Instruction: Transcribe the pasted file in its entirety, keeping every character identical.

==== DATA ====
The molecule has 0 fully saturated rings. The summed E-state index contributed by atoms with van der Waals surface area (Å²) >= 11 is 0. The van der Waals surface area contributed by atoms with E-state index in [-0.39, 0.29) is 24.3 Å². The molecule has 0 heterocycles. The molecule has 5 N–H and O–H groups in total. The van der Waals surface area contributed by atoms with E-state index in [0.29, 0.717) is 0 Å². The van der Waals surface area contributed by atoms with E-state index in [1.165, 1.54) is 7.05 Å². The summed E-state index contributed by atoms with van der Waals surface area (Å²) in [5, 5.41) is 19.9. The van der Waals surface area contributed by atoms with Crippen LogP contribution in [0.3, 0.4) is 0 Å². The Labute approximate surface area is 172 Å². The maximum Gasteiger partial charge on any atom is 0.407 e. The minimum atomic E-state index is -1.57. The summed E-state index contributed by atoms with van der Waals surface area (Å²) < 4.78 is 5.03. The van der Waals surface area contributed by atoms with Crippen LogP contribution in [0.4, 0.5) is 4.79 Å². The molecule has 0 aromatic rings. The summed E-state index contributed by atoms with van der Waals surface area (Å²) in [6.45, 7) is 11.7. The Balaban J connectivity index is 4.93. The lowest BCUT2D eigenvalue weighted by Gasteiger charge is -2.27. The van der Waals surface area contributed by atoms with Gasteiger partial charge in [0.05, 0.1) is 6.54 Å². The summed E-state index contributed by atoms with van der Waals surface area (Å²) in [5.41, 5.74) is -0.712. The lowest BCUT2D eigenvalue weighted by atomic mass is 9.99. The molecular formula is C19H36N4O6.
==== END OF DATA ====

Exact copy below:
The molecule has 0 fully saturated rings. The summed E-state index contributed by atoms with van der Waals surface area (Å²) >= 11 is 0. The van der Waals surface area contributed by atoms with E-state index in [-0.39, 0.29) is 24.3 Å². The molecule has 0 heterocycles. The molecule has 5 N–H and O–H groups in total. The van der Waals surface area contributed by atoms with E-state index in [0.29, 0.717) is 0 Å². The van der Waals surface area contributed by atoms with E-state index in [1.165, 1.54) is 7.05 Å². The summed E-state index contributed by atoms with van der Waals surface area (Å²) in [5, 5.41) is 19.9. The van der Waals surface area contributed by atoms with Crippen LogP contribution in [0.3, 0.4) is 0 Å². The Labute approximate surface area is 172 Å². The maximum Gasteiger partial charge on any atom is 0.407 e. The minimum atomic E-state index is -1.57. The summed E-state index contributed by atoms with van der Waals surface area (Å²) < 4.78 is 5.03. The van der Waals surface area contributed by atoms with Crippen LogP contribution in [0.4, 0.5) is 4.79 Å². The molecule has 0 aromatic rings. The summed E-state index contributed by atoms with van der Waals surface area (Å²) in [6.45, 7) is 11.7. The Balaban J connectivity index is 4.93. The lowest BCUT2D eigenvalue weighted by Gasteiger charge is -2.27. The van der Waals surface area contributed by atoms with Gasteiger partial charge in [0.05, 0.1) is 6.54 Å². The summed E-state index contributed by atoms with van der Waals surface area (Å²) in [5.41, 5.74) is -0.712. The lowest BCUT2D eigenvalue weighted by atomic mass is 9.99. The molecular formula is C19H36N4O6.